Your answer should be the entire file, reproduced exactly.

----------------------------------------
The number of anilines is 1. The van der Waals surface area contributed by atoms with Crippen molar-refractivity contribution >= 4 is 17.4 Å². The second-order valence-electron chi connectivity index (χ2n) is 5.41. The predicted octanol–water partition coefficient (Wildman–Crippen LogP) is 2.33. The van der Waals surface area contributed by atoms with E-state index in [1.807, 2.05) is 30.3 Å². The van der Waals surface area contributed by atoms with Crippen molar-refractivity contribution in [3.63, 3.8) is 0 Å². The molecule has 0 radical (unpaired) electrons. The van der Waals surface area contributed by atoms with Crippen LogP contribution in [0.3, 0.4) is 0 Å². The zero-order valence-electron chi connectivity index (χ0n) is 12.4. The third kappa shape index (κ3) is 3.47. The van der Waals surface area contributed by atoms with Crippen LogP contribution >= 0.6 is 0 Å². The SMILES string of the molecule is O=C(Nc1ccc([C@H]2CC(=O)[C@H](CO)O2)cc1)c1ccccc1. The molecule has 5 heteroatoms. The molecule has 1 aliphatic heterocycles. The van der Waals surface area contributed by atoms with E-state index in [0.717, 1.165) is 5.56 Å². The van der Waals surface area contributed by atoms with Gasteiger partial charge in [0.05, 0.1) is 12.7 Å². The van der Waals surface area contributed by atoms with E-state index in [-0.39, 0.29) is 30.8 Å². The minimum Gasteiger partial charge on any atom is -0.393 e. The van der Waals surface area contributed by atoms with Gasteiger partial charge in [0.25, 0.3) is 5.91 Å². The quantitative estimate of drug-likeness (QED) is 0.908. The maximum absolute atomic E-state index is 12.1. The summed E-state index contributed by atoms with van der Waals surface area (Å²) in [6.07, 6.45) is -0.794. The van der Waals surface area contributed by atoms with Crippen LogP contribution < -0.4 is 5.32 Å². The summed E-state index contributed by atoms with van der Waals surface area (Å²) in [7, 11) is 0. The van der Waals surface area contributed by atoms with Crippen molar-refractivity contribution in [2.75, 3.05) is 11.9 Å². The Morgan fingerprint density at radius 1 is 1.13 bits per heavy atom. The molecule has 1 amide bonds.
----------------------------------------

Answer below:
The number of anilines is 1. The van der Waals surface area contributed by atoms with Crippen molar-refractivity contribution >= 4 is 17.4 Å². The second-order valence-electron chi connectivity index (χ2n) is 5.41. The predicted octanol–water partition coefficient (Wildman–Crippen LogP) is 2.33. The van der Waals surface area contributed by atoms with E-state index in [1.807, 2.05) is 30.3 Å². The van der Waals surface area contributed by atoms with Crippen molar-refractivity contribution in [3.63, 3.8) is 0 Å². The molecule has 0 radical (unpaired) electrons. The van der Waals surface area contributed by atoms with Crippen LogP contribution in [0.3, 0.4) is 0 Å². The zero-order valence-electron chi connectivity index (χ0n) is 12.4. The third kappa shape index (κ3) is 3.47. The van der Waals surface area contributed by atoms with Crippen LogP contribution >= 0.6 is 0 Å². The SMILES string of the molecule is O=C(Nc1ccc([C@H]2CC(=O)[C@H](CO)O2)cc1)c1ccccc1. The molecule has 5 heteroatoms. The molecule has 1 aliphatic heterocycles. The van der Waals surface area contributed by atoms with E-state index in [0.717, 1.165) is 5.56 Å². The van der Waals surface area contributed by atoms with Gasteiger partial charge in [0.05, 0.1) is 12.7 Å². The van der Waals surface area contributed by atoms with E-state index in [-0.39, 0.29) is 30.8 Å². The minimum Gasteiger partial charge on any atom is -0.393 e. The van der Waals surface area contributed by atoms with Gasteiger partial charge in [0.25, 0.3) is 5.91 Å². The quantitative estimate of drug-likeness (QED) is 0.908. The maximum absolute atomic E-state index is 12.1. The summed E-state index contributed by atoms with van der Waals surface area (Å²) in [6.07, 6.45) is -0.794. The van der Waals surface area contributed by atoms with Crippen LogP contribution < -0.4 is 5.32 Å². The summed E-state index contributed by atoms with van der Waals surface area (Å²) in [7, 11) is 0. The van der Waals surface area contributed by atoms with Crippen molar-refractivity contribution in [2.75, 3.05) is 11.9 Å². The Morgan fingerprint density at radius 1 is 1.13 bits per heavy atom. The molecule has 1 amide bonds.